Forest Swords Compassion Ninja Tune
When Forest Swords (real name Matthew Barnes) emerged in 2010, it was tempting to see his work as part of the afterglow that burned brightly in the wake of dubstep’s rhythmic revolution – a more paranoid, austere and gothic take on the same raw elements that James Blake’s early offerings tinkered with. But Barnes’ compositions have evolved, and Forest Swords now sounds distinctive rather than part of a wave or trend. This is a blessing and a curse. If you find chopped, ghoulish vocal snippets and reverb-drenched, spectral dub-leanings dispiriting, then there’s no escaping that this is the defining Forest Swords aesthetic. But if you find murky solace in the subterranean melancholy of Barnes’ productions, then Compassion is a rewarding listen.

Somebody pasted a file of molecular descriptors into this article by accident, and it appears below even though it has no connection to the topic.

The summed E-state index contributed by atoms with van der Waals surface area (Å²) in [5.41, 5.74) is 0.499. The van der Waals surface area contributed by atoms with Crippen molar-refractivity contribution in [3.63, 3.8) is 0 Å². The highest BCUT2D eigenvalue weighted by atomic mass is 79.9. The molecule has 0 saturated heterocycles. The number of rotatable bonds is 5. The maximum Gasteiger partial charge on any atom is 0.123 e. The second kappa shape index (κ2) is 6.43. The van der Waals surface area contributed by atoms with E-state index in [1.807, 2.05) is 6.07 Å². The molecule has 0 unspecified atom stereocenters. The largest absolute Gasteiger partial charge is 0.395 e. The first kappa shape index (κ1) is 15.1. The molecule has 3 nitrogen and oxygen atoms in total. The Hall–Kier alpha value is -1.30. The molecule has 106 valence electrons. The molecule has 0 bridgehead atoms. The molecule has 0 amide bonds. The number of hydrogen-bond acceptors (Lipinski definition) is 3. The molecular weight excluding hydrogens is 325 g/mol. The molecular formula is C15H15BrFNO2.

Opening War It starts from where 2013’s Engravings left off, end-times reverb and unsettling melody rattling along like a skeleton. The cinematic, portentous The Highest Flood is an abstract response to climate change (which Barnes has tackled before in a collaboration with Massive Attack and Young Fathers). Throughout, orchestral samples sit next to snippets of recorded strings and brass, situating the sound somewhere between synthetic and rustic, and on Exalter, slow-motion, barren breakbeats extend a lineage that takes in DJ Shadow’s genre-defining Endtroducing and Zomby’s anxious, fidgety clattering. The gritty Border, Margin, Barrier erupts into a howling crescendo, and the swooping Arms Out is a redemptive saga, a rare soothing moment on an album that stares the current state of the world in the face, and makes no attempt to hide its indignant dismay.